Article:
White House asserts executive privilege before Holder vote

Updated
 

As part of the House Republicans’ laser-like focus on “jobs, jobs, jobs,” the House Oversight Committee scheduled a vote today on holding Attorney General Eric Holder in contempt. Committee Chairman Darrell Issa (R-Calif.) wants more documents related to the so-called “Fast and Furious” controversy, and he’s been unsatisfied with Holder’s efforts to reach a compromise.

Last week, Sen. Chuck Grassley (R-Iowa) said, “The only constitutionally viable exception to the Department of Justice`s obligation under the subpoena would be executive privilege.” So, today, the White House asserted executive privilege.

“I write now to inform you that the president has asserted executive privilege over relevant … documents,” Deputy Attorney General James Cole wrote to the committee.

Executive privilege allows the White House to argue that some private communications between the president and members of his administration cannot be divulged to Congress.

In theory, this should probably affect the contempt vote – Issa recently explained, “We very clearly want to respect the history of executive privilege” – but it won’t. The far-right committee chairman said the assertion of executive privilege in this case is “untimely,” so the vote will proceed anyway, because Issa wants it to.

The White House’s message, meanwhile, has the benefit of being accurate: “President George W. Bush asserted executive privilege six times, while Bill Clinton did so in 14 instances, ‘both of whom protected the same category of documents we’re protecting today (ie after-the-fact internal Executive Branch materials responding to congressional and media inquiries – in this case from the Justice Department). In fact, dating back to President Reagan, Presidents have asserted executive privileged 24 times. President Obama has gone longer without asserting the privilege in a Congressional dispute than any President in the last three decades.’”

In fact, though the materials in this case apparently aren’t related to communications with the White House, Igor Volsky notes the way in which the principle was used by Obama’s Republican predecessor: “Bush invoked the privilege repeatedly: to block a Congressional committee’s subpoenas for documents relating to the Environmental Protection Agency’s decision to reject California’s efforts to reduce greenhouse gas emissions, in the US attorneys scandal that brought down Alberto Gonzales, to prevent Josh Bolten from turning over documents, and to protect Harriet Miers and Sara Taylor and Karl Rove and Scott Jennings from testimony.”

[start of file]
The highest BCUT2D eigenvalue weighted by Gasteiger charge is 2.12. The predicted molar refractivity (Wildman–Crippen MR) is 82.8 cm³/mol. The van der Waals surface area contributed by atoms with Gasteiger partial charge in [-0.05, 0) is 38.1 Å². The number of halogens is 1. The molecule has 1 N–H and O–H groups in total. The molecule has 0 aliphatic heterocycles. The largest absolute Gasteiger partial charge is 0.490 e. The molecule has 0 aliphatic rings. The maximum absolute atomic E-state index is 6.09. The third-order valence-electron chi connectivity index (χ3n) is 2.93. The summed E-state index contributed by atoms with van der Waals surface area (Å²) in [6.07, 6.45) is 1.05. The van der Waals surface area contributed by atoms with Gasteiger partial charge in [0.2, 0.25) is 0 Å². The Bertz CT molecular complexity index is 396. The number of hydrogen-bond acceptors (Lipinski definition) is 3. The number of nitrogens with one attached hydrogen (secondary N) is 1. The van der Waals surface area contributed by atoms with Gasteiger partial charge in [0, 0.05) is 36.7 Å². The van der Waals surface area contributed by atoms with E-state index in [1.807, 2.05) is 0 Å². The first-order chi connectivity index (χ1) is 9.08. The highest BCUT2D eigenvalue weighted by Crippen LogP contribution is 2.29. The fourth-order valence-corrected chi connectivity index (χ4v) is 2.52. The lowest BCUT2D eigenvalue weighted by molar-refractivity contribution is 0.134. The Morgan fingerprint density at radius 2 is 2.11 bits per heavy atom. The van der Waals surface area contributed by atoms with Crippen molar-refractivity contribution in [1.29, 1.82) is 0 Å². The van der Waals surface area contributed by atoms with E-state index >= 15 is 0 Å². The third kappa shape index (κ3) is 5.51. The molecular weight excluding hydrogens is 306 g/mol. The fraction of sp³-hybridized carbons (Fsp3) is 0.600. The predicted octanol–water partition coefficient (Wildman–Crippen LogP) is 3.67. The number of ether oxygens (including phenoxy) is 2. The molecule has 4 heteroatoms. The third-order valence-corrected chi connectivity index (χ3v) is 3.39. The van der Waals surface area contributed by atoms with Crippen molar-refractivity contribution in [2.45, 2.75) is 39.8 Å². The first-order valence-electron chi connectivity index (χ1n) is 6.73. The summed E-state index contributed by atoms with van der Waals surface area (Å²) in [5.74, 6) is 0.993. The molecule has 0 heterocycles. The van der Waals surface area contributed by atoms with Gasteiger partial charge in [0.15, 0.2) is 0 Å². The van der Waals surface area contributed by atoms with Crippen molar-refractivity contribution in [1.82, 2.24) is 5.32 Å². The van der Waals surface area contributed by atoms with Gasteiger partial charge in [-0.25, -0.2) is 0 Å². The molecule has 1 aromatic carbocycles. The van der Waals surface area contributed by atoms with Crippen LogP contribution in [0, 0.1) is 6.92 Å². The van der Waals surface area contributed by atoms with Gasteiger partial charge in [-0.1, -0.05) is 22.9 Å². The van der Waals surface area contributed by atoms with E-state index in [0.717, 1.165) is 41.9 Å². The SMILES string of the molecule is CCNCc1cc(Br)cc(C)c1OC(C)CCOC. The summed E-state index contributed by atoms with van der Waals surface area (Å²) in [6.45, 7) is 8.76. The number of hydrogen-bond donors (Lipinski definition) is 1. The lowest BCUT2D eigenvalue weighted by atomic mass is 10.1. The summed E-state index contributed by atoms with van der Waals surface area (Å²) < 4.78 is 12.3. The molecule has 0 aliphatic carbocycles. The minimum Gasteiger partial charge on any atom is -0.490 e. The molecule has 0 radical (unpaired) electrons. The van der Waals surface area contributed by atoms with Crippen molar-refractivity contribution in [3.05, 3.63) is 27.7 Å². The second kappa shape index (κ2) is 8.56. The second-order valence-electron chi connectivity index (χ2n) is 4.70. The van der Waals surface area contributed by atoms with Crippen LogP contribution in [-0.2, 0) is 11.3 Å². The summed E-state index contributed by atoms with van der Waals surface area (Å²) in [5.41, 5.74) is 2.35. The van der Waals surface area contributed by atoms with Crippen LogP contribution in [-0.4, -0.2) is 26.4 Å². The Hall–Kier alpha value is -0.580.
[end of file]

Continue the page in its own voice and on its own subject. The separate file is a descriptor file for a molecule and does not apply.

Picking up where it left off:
For whatever reason, Issa and his GOP colleagues didn’t seem to mind at the time.

But even if we push all that aside, the point I keep coming back to remains the same: in the “Fast and Furious” matter, there can be no doubt as to the GOP’s motivations.

Tea Party Caucus member Steve King (R-Iowa) said Republican leadership is wary of using investigations it’s conducting of the administration for political gain, especially when it comes to Operation Fast and Furious, a botched gun-tracking program.

“I think leadership doesn’t want to be seen as using the gavels here for political purposes,” King said in an interview. “I think there’s a bit of an aversion to that. Me? I have no reservations about that. This is politics.”

That’s not a quote from a liberal Democrat attacking Issa and his witch hunt; that’s a quote from an Issa ally making a candid confession.

Even Issa himself has said he looks at his foolish investigations as “good theater.”

Of course, now that executive privilege has been invoked, the theater is going to reach a new level.

Update: Also see, “Five Things To Know About The Republican Witchhunt Against Attorney General Holder.” The first point? “Issa has no case.”

Fast and Furious, Darrell Issa and Eric Holder

White House asserts executive privilege before Holder vote

Updated